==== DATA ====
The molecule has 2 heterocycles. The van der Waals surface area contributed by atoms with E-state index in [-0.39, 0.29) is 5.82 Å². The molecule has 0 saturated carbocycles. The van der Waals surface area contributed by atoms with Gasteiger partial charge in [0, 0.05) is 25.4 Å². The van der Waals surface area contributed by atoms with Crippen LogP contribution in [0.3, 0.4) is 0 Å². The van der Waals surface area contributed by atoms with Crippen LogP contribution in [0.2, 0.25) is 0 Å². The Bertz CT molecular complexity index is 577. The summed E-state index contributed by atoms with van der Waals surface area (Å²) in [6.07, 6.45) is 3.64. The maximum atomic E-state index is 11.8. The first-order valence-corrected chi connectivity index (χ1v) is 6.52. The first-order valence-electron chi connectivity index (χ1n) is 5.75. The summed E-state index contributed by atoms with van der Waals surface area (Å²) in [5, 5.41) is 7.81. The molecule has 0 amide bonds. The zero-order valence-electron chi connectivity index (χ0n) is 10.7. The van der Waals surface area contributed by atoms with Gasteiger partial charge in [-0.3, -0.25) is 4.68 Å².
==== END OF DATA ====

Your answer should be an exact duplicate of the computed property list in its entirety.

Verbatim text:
The molecule has 2 heterocycles. The van der Waals surface area contributed by atoms with E-state index in [-0.39, 0.29) is 5.82 Å². The molecule has 0 saturated carbocycles. The van der Waals surface area contributed by atoms with Gasteiger partial charge in [0, 0.05) is 25.4 Å². The van der Waals surface area contributed by atoms with Crippen LogP contribution in [0.3, 0.4) is 0 Å². The van der Waals surface area contributed by atoms with Crippen LogP contribution in [0.2, 0.25) is 0 Å². The Bertz CT molecular complexity index is 577. The summed E-state index contributed by atoms with van der Waals surface area (Å²) in [6.07, 6.45) is 3.64. The maximum atomic E-state index is 11.8. The first-order valence-corrected chi connectivity index (χ1v) is 6.52. The first-order valence-electron chi connectivity index (χ1n) is 5.75. The summed E-state index contributed by atoms with van der Waals surface area (Å²) in [5, 5.41) is 7.81. The molecule has 0 amide bonds. The zero-order valence-electron chi connectivity index (χ0n) is 10.7. The van der Waals surface area contributed by atoms with Gasteiger partial charge in [-0.3, -0.25) is 4.68 Å².